All of these unifying initiatives replaced the American Freetrade Zone ALCA, a project insisted on by the USA in vein for years. Meanwhile, countries like Ecuador and Bolivia join the Venezuelan promoted Alternativa Bolivariana, based on complementation rather than competition.
How difficult some things evolve, is made clear by the struggle of Evo Morales in Bolivia, although the changes already made can be called historical. Laura Carlsen, researcher of Latin-America for the Center for International Policy says: ‘Everywhere in Latin-America, attempts to create a more just and peaceful society have encountered many internal and external obstacles. But what is striking is that there are efforts made for far-reaching changes. And the definition of “hope” is not the extent of guaranteed success, but the power of a new vision.’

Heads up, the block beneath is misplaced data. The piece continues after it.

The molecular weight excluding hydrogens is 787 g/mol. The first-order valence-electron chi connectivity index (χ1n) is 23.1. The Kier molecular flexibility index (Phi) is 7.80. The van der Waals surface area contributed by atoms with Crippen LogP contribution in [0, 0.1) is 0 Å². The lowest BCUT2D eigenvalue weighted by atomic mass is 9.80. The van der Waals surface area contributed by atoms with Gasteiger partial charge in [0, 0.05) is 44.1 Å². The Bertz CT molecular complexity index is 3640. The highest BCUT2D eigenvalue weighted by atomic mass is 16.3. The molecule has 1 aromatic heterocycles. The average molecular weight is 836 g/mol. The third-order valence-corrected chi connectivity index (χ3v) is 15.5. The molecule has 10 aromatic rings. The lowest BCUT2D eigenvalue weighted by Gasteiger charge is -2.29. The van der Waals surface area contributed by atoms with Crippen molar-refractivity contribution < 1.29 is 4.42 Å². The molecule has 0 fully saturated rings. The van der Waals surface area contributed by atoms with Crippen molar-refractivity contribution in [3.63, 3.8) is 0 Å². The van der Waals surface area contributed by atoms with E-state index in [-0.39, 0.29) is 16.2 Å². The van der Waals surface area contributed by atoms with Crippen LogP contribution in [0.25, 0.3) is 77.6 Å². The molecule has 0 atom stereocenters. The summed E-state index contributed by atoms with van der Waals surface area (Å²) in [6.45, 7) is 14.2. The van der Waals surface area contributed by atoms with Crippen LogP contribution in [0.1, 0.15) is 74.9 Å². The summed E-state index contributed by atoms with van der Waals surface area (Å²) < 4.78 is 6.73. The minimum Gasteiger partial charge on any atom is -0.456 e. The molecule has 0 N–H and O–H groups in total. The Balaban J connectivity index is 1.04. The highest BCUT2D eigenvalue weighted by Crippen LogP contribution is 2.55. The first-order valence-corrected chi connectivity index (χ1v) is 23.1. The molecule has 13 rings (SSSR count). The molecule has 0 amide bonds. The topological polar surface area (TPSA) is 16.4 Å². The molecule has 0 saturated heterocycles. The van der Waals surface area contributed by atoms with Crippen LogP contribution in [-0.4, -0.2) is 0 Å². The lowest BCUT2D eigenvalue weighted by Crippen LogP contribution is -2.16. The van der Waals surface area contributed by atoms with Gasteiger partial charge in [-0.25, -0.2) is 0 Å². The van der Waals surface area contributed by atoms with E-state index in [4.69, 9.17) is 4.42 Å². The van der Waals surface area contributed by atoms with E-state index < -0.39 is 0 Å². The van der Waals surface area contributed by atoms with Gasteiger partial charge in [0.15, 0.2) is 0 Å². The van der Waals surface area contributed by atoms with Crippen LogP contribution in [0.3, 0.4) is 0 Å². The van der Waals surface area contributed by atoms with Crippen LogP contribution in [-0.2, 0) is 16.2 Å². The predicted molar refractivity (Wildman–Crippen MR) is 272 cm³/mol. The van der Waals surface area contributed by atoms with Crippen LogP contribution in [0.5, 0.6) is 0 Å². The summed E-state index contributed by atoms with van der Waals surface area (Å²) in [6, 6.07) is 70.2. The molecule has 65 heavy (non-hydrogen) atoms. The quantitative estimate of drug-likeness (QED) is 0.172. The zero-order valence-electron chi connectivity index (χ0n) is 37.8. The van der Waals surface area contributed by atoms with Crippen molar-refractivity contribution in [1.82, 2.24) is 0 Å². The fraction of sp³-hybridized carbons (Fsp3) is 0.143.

In the above described new context are Ecuador as well as Venezuela – considered as loyal alliances – quite annoyed by the Colombian guerrilla. Although the release of Ingrid Betancourt was indeed once again a heavy defeat in a row of many for the Farc, the roll of the rebellious group is far from over. Juan Munévar of the International Crisis Group points out the enormous task that still awaits. ‘The military success of last months will only prove fruitful when accompanied by a political strategy.’
There are after all still hundreds of hostages left in custody. And although many rebels desert, the Farc remains a heavy armed army of eight thousand men that still recruits young people on the countryside. According general Mueller Rojas it is indeed far from game-over for the Farc. Big was the surprise when Hugo Chávez begin of June distantiated himself from the Farc and called the group an ‘anachronism’. ‘The time of armed rebellion in Latin-America is over,’ according to Chávez. Rafael Correa, president of Ecuador, agreed with him on this point.